- VISAS, STAY CERTIFICATES, AND RESIDENCE PERMITS, IN GENERAL
- WORKING IN CHINA
- UNAUTHORIZED EMPLOYMENT
- STUDENTS AND INTERNS
- PROCEDURES FOR VISA APPLICATIONS ABROAD
- 16. What are the passport requirements for visa applicants?
- 17. Who needs an interview at the Chinese Embassy or other visa issuing agency abroad?
- 18. Will visa runs to Hong Kong or a third country be possible?
- 19. I am currently in China. Can I mail my visa application to a Chinese Embassy abroad?
- 20. How should I understand a visa’s validity, number of entries, and duration of stay?
- PROCEDURES AT THE PSB EXIT-ENTRY ADMINISTRATION
- 21. How early must an application for a visa, stay certificate, or residence permit be filed with the Exit-Entry Administration?
- 22. How long will adjudication of a visa, stay certificate, or residence permit application at the Exit-Entry Administration take? Is travel possible while the application is pending?
- 23. What’s the maximum length of stay that may be given on a short-term visa extension?
- 24. Under what circumstances will a short-term visa be extended?
- 25. Under what circumstances will a change from a short-term visa to a residence permit be permitted within China?
- PERMANENT RESIDENCE
- TERMS AND CONDITIONS OF STAY
- 30. What are the details on the government’s collection of foreigners’ biometric data?
- 31. Should foreigners expect their immigration status will be checked in connection with financial, educational, medical, telecommunications, and other transactions?
- 32. What whistleblower provisions require reporting on violations of the exit-entry administration regulations?
- 33. Will visas and residence certificates issued before the regulations’ September 1 effective date be honored for entry and stay afterwards?
- 34. Can foreign nationals be prohibited from departing China?
China is overhauling its immigration law regime. A new Exit-Entry Administration Law (EEAL), enacted by the National People’s Congress Standing Committee, became effective July 1, 2013. New State Council regulations became effective Sept. 1, 2013.
The law and regulations cover, among other things, visas, entry, and exit; stay, residence, and permanent residence; and investigation, penalties, and deportation.
The new immigration law regime is a work in progress. Further rules and guidance are expected from the Ministry of Public Security, Ministry of Foreign Affairs, Ministry of Human Resources and Social Security, and Ministry of Education. Local governments are expected to revise their rules as well. For example, the Beijing Public Security Bureau published provisional Procedures of Visa/Stay Permit/Residence Permit Application for Foreign Citizens on Sept. 5, 2013.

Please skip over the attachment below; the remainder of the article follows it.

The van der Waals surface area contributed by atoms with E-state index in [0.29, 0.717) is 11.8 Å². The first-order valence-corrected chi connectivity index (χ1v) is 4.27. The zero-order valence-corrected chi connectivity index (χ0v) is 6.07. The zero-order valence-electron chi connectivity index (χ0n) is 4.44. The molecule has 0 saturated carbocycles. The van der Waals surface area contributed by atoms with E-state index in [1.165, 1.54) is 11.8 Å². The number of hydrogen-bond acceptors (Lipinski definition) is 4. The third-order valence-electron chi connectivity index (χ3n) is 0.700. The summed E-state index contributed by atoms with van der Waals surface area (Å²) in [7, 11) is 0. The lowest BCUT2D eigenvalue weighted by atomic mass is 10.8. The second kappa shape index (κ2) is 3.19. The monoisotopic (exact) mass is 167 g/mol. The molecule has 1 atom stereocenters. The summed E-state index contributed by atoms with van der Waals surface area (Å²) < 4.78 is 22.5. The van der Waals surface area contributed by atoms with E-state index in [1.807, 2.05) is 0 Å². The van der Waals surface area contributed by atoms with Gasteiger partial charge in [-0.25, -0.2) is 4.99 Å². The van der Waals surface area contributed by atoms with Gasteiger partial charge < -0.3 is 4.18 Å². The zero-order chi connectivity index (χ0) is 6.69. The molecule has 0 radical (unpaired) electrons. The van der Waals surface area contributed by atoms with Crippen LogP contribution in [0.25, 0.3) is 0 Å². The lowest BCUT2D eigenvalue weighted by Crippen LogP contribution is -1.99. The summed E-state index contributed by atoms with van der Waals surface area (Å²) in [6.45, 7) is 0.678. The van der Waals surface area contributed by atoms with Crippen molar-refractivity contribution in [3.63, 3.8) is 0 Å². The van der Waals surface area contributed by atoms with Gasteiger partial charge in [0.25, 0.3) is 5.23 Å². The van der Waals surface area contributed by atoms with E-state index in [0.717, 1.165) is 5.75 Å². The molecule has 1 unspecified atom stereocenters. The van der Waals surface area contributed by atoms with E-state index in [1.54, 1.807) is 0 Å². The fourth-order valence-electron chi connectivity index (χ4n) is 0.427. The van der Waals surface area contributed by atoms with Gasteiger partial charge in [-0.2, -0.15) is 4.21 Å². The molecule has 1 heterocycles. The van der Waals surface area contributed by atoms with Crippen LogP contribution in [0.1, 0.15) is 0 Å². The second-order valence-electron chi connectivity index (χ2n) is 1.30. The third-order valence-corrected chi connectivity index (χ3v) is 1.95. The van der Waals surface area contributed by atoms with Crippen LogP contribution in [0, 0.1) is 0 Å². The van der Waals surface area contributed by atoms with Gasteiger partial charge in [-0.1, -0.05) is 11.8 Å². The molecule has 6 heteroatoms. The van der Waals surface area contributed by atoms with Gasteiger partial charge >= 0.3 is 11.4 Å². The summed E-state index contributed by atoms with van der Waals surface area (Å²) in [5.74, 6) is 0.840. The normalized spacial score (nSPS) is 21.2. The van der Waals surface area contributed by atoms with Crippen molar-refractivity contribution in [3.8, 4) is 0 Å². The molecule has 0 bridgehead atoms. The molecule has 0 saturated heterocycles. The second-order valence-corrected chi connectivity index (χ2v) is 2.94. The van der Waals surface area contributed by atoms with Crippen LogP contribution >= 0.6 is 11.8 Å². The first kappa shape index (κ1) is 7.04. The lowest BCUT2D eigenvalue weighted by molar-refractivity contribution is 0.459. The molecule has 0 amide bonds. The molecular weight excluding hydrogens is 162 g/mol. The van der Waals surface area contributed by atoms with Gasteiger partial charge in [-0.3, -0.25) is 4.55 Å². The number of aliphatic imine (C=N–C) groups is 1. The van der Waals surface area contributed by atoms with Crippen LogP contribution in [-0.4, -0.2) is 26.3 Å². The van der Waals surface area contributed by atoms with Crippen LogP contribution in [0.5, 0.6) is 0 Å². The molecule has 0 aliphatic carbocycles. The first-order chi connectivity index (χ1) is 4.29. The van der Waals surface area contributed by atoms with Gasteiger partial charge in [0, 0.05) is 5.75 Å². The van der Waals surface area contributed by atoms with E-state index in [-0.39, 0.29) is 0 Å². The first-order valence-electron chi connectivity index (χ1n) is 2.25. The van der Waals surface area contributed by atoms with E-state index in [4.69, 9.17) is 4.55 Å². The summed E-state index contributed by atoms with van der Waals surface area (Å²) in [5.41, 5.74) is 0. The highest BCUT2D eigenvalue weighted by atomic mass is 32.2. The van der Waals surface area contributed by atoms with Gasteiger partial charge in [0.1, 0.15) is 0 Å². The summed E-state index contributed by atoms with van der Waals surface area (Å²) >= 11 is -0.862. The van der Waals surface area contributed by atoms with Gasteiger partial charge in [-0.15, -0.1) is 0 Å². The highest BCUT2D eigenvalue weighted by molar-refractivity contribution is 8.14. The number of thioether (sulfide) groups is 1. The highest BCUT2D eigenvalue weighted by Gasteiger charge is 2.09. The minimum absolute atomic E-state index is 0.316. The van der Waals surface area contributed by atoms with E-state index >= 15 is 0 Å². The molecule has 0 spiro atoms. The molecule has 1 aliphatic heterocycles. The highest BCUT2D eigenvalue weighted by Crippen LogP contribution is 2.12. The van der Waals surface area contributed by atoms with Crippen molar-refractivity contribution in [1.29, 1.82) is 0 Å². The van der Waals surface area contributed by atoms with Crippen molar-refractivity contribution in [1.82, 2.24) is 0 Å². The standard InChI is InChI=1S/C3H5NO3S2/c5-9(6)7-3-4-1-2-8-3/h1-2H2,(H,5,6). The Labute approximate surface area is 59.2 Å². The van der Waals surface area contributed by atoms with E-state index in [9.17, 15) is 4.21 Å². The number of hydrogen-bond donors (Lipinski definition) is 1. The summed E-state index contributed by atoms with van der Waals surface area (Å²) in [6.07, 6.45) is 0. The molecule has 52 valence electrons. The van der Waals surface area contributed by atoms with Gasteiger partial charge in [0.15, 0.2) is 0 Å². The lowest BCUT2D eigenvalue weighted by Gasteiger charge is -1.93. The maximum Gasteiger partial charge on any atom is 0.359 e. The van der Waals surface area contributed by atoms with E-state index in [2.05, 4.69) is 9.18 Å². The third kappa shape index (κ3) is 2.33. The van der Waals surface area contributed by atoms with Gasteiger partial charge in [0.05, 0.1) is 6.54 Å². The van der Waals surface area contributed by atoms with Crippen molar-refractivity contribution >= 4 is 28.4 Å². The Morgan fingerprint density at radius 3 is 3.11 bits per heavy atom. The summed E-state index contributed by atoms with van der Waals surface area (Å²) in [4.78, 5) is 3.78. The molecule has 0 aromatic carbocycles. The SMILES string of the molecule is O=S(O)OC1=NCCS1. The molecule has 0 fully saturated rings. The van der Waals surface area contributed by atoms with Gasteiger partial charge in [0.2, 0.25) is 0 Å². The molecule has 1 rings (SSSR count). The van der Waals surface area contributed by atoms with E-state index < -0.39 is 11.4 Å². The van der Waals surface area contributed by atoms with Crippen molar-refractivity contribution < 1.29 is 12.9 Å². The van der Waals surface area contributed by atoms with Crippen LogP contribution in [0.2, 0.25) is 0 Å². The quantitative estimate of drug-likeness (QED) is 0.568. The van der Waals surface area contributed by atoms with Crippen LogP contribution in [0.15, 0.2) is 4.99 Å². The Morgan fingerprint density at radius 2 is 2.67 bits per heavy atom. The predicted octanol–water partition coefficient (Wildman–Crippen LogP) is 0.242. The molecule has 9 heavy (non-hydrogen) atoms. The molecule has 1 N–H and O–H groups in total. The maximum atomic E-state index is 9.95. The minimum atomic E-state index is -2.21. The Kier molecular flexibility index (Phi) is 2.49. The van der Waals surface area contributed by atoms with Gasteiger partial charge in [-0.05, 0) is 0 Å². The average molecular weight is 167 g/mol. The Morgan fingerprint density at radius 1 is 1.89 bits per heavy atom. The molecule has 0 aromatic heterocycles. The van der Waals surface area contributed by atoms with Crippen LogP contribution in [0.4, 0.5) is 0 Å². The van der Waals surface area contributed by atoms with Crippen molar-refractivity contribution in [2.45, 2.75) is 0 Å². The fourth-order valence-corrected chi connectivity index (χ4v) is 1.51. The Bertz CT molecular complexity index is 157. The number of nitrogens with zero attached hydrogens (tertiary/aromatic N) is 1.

Our law firm is closely monitoring related developments and will update this FAQ periodically. Feel free to ask questions or add your thoughts in the comments section.
VISAS, STAY CERTIFICATES, AND RESIDENCE PERMITS, IN GENERAL
1. What’s the difference?
- Under the new law, PRC embassies, consulates, and other visa-issuing agencies outside of Mainland China (e.g., Chinese Visa Application Service Centers) are responsible for issuing visas (签证). (EEAL, art. 4). In narrow circumstances (e.g., emergencies) the public security bureau (PSB) at a port of entry (e.g., airport) can issue a single-entry visa valid for not more than 30 days (EEAL, art. 20).
- Also, the exit-entry office of the public security bureau (PSB) can issue visas to extend one’s stay (EEAL, art. 29; State Council regs, art. 12) or change the purpose of stay (State Council regs, art. 10) in Mainland China.
Residence Permits: J1, Q1, S1, X1, and Z visas are issued to individuals intending to enter China for purposes of taking up residence. These visas are valid for a single entry to China. Within 30 days of entry, these individuals must apply to a PSB exit-entry office for a residence permit (居留证件). (EEAL, art. 30; State Council regs, art. 9). Once issued, a residence permit can be used to enter China instead of a visa. (EEAL, art. 22).
Stay Certificates: Some categories of foreign nationals entering China may be granted stay certificates (停留证件) instead of visas or residence permits. For example:
- Foreign nationals whose governments have reciprocal visa waiver agreements with China (e.g., tourists from Singapore, Brunei, and Japan)
- Persons transiting through Beijing, Shanghai, Guangzhou, Chengdu, Chongqing, Shenyang, or Dalian within 72 hours.
- Persons who renounce PRC nationality.
- Persons whose residence permits have been cancelled who wish to remain in China for up to 30 additional days as a “grace period” to travel wrap up their affairs in China.
- Persons whose visas or residence permits are cancelled or confiscated and who are ordered to depart the country by a specified date will be given a stay certificate valid until that date. (EEAL, art. 33).
2. What are the new visa classifications?